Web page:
Take a second to think about all the data that resides in your email accounts. Most of us don’t realize how valuable the data in those emails could be to a hacker. Emails that contain password reset links, for example, are like cash to a hacker.
Cloudsweeper is a tool created by researchers at the University of Illinois at Chicago that scans your gmail account for information that a hacker might find valuable and puts a dollar amount on it. The researchers are studying how people use and reuse passwords.
To use Cloudsweeper, click on the Account theft audit link.
Just click the Scan Gmail Account button to continue.
If you’re not logged into your gmail account, you will be prompted to do so at the next screen. Keep in mind you ARE giving these researchers a chance to scan your emails. if you’re uncomfortable with that, you shouldn’t use this tool.
Now Cloudsweeper will scan your account and let you know which accounts a hacker could gain access to using the information in this gmail account and how much they could potentially be sold for.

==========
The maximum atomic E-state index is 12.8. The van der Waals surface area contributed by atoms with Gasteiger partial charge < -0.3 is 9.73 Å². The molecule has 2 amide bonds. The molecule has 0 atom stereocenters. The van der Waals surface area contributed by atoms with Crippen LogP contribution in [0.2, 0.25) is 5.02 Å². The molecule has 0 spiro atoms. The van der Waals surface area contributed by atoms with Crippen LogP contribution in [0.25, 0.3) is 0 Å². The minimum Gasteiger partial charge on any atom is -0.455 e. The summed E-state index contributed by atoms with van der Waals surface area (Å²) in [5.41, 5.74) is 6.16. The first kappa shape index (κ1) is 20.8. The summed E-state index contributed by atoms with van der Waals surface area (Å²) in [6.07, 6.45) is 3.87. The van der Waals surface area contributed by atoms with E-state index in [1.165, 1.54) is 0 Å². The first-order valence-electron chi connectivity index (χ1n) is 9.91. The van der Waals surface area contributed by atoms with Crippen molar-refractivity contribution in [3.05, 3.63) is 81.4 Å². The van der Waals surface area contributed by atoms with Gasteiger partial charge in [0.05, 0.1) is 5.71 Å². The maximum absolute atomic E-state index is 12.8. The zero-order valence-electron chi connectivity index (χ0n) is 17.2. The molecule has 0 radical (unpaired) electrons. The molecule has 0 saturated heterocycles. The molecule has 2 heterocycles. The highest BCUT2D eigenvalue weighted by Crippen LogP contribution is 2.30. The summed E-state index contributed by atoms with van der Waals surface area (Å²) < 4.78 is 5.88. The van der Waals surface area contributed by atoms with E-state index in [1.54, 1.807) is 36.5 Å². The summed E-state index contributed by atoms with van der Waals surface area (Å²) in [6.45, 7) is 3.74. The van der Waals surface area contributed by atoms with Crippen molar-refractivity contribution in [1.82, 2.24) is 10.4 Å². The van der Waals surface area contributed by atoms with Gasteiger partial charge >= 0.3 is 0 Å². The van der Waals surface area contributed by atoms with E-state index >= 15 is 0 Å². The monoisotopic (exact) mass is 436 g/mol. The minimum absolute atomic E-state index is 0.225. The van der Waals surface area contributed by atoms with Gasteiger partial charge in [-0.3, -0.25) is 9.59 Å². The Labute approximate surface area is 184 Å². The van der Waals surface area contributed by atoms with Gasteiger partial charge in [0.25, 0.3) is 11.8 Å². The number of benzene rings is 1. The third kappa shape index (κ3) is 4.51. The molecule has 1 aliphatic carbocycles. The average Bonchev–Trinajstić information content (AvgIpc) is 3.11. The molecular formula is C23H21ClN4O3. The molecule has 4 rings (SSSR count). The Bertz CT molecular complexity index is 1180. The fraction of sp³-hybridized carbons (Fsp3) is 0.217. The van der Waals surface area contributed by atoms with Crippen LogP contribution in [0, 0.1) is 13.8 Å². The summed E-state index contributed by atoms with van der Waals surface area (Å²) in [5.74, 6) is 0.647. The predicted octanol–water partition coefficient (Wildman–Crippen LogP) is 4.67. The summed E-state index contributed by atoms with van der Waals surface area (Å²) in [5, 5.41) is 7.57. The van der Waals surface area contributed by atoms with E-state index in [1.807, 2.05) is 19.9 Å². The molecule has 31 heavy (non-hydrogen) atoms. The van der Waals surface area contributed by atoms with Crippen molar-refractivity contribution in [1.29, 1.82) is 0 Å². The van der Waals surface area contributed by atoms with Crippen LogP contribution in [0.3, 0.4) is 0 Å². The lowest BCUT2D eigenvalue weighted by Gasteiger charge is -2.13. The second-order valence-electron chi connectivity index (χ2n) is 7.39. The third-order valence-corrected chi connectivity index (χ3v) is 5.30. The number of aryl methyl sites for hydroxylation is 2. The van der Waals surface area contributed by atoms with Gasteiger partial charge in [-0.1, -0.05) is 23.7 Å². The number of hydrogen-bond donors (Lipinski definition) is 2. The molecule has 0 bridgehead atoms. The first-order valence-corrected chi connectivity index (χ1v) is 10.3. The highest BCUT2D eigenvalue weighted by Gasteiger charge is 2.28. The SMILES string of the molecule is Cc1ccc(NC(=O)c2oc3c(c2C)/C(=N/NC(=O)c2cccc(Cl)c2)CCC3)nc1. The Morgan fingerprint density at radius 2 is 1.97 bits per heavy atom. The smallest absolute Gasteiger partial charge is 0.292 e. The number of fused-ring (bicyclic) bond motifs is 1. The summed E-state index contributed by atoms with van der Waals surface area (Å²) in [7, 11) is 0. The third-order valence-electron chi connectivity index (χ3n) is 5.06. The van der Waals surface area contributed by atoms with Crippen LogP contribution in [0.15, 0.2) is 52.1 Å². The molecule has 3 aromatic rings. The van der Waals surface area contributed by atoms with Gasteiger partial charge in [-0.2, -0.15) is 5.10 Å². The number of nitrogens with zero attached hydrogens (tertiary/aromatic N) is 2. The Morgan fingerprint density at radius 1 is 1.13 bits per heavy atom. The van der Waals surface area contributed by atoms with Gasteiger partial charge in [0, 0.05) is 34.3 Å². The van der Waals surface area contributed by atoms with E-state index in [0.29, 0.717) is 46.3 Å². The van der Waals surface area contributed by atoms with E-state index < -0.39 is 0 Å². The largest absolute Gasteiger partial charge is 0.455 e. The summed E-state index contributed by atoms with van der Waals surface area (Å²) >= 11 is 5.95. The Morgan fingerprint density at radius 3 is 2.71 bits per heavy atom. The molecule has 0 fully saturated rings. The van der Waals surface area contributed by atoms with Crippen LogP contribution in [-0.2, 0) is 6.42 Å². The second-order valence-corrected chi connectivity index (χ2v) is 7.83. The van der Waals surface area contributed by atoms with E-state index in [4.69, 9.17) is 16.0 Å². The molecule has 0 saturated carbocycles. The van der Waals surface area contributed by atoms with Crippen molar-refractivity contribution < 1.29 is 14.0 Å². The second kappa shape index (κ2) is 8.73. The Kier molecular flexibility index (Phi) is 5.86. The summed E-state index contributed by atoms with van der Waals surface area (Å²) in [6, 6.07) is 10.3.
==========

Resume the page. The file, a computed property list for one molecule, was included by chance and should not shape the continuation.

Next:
I have multiple gmail accounts, which I use for different purposes. Here are the results for my personal account.
The gmail account I use for business was worth a bit more.
In both cases my amazon.com information alone was worth $15.
Cloudsweeper also gives you the option to either wipe those passwords away permanently or encrypt them so only you will be able to access them, even if someone gets into your account later.
Cloudsweeper will scan the email again, this time just for passwords.
Depending on the amount of mail you have the scan can take a few minutes. The results show every email account that’s associated with some kind of potential password. Here were my results.
You can redact the emails, which erases them completely, or encrypt them. I chose to encrypt mine. because I may need access to them again in the future.
I had a very large number of passwords to encrypt, so it took over an hour. When it was done, it reminded me to back up or print my text key and/or QR code, because without these I will not have access to those passwords in my email in the future.
I took the extra step of removing the access permissions in my gmail account so cloudsweeper would not be able to read my email again. If you would like to do the same thing, or just want to know which applications have access to your gmail, see my post on revoking permissions in gmail accounts.